November 30, 2010, 4:19 PM EST

While the media love to dismiss Republicans and conservatives as much less "diverse" than their Democratic and liberal counterparts, the midterm elections held a few weeks ago have brought to 10 the number of black or Hispanic Republicans who will either be governor, senator, or a House member representing a majority-white district, National Journal's Josh Kraushaar noted in a November 28 Hotline On Call blog post.

November 30, 2010, 12:30 PM EST

Correction [December 7; 15:05 EST]: Ms. Bachmann has informed me Tages-Anzeiger is based in Zurich, not Geneva.

The liberal media are generally fond of touting European countries for their liberal domestic policies, chastising America by comparison for being too conservative.

But when the electorate of such a country votes to institute a strong conservative policy over the objections of its political elite, the media's fascination with the European everyman evaporates.

Take Sunday's vote by Swiss citizens to institute a referendum law requiring foreigners convicted of serious crimes to be expelled from the country after serving out their sentences. Fifty-three percent of voters approved the bill, dismissing the objections of their professional political class who urged "no" votes.

Covering the story, the Christian Science Monitor decried the move as "the latest example of a sweeping set of popular antiforeigner measures around Europe":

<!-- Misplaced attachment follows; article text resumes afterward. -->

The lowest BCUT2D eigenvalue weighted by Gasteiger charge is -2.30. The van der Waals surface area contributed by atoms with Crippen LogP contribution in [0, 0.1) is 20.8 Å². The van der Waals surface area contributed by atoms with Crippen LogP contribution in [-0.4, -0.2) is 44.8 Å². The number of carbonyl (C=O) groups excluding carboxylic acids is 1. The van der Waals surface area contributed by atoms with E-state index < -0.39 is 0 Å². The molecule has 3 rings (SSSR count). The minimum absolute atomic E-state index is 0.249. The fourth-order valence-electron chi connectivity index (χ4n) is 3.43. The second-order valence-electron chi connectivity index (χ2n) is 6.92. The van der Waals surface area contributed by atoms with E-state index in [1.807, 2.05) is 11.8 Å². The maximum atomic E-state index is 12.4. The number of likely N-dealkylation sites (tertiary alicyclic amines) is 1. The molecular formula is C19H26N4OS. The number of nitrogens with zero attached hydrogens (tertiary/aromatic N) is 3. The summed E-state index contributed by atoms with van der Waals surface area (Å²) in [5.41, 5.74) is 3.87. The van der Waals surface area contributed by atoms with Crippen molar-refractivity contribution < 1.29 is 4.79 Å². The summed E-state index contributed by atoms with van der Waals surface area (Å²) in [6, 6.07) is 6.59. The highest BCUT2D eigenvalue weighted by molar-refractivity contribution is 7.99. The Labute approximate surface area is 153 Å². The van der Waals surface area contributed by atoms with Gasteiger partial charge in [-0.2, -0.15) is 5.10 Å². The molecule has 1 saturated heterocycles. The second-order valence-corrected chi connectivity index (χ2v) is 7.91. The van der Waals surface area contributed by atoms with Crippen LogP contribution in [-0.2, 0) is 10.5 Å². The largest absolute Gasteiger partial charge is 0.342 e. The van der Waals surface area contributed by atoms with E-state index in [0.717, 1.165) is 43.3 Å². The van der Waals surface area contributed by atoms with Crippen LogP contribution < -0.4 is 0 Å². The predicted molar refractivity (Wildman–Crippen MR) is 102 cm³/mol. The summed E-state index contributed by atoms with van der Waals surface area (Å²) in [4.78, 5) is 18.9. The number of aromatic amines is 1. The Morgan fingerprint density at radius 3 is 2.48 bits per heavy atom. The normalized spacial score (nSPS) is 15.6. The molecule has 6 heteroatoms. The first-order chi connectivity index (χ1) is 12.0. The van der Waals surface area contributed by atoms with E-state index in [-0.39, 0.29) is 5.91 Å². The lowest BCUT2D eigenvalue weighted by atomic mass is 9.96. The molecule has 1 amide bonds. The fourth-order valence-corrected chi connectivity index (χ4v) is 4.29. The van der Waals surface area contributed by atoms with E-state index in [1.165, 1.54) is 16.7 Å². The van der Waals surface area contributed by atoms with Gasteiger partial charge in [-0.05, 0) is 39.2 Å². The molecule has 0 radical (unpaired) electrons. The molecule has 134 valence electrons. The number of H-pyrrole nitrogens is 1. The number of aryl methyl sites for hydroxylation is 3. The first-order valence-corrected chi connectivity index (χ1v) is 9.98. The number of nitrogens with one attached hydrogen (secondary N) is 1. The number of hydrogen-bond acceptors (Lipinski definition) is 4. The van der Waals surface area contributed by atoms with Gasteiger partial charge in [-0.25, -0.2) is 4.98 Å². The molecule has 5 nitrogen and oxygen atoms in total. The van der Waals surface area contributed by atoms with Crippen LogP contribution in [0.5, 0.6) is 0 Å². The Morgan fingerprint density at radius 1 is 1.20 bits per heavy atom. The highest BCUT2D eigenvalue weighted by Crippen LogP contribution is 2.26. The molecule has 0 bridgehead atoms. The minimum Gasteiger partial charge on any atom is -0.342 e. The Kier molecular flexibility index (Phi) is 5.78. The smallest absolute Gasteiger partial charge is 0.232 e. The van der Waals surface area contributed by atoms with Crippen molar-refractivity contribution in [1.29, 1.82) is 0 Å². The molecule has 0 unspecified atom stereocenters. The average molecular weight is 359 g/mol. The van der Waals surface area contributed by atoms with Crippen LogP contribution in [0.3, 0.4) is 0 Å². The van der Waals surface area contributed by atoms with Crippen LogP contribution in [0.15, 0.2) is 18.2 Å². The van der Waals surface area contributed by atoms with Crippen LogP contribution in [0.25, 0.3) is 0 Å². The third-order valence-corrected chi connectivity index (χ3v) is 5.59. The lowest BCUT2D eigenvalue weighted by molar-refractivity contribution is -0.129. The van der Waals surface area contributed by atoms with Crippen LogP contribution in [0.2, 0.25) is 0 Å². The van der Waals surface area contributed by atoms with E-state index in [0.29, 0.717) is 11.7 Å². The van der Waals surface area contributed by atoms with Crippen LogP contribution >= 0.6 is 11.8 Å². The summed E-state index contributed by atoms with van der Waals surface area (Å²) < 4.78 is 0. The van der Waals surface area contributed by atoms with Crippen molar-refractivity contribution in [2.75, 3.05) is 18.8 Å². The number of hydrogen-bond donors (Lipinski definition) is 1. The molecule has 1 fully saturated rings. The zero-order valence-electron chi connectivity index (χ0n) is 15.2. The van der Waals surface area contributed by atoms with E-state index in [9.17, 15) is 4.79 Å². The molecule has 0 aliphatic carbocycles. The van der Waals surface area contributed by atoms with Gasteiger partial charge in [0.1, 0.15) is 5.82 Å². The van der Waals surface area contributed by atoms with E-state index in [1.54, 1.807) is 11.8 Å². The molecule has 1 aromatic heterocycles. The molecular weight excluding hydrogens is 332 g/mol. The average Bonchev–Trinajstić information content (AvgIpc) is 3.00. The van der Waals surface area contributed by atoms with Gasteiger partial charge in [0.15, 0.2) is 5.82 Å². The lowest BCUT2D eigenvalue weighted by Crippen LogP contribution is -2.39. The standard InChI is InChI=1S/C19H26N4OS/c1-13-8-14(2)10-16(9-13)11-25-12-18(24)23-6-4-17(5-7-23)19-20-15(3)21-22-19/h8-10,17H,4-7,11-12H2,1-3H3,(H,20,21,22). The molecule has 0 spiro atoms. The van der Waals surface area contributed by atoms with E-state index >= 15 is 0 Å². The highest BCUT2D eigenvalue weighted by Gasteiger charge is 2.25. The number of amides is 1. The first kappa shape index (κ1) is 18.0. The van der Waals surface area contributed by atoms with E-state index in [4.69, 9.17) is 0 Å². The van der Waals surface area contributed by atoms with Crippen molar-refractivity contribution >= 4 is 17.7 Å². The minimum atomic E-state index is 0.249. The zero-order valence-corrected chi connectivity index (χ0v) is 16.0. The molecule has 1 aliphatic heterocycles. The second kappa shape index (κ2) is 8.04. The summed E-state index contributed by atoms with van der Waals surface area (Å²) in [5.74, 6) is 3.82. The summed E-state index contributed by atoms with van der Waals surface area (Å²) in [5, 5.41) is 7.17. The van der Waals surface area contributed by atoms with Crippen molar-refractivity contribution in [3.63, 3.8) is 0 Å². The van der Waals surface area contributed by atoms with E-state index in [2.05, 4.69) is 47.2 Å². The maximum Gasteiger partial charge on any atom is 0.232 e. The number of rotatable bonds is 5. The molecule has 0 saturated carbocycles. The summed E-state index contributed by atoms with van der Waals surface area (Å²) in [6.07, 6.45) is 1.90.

November 23, 2010, 12:53 PM EST

Apparently the sophomoric folks at Newsweek are getting a bit giddy during the short work week leading up to Thanksgiving.

To accompany David Graham's November 23 The Gaggle blog post, Newsweek editors included a photo manipulation featuring the face of Rep. John Shimkus (R-Ill.) on the body of Adam in Michelangelo's "The Creation of Adam"

The photoshop was inspired by a March 2009 comment Shimkus made that reflects his religious beliefs, a comment that Graham apparently finds suitable for mockery and as evidence that Shimkus would be a poor choice to chair a committee that might deal with climate change-related issues and legislation:

November 22, 2010, 5:31 PM EST

When it comes to business reporting, the media often tow a pro-bigger government line at the expense of the private sector. Profit-motivated businessmen are often portrayed as much less sympathetic than the allegedly altruistic souls that comprise the nation's core of politicians and bureaucrats.

But from time to time, a news outlet does shine a spotlight on just how much of a pain in the neck bureaucracy can be, especially when it throws up numerous roadblocks to small businessmen and women.

Just in time for Thanksgiving, the Los Angeles Times's Cyndia Zwahlen served up such a story to readers of the November 22 paper.

In her article, "Many regulatory ingredients go into food start-ups," Zwahlen examined the plight of a Buena Park, California, resident who's hoping to make her scone-baking hobby a successful business venture: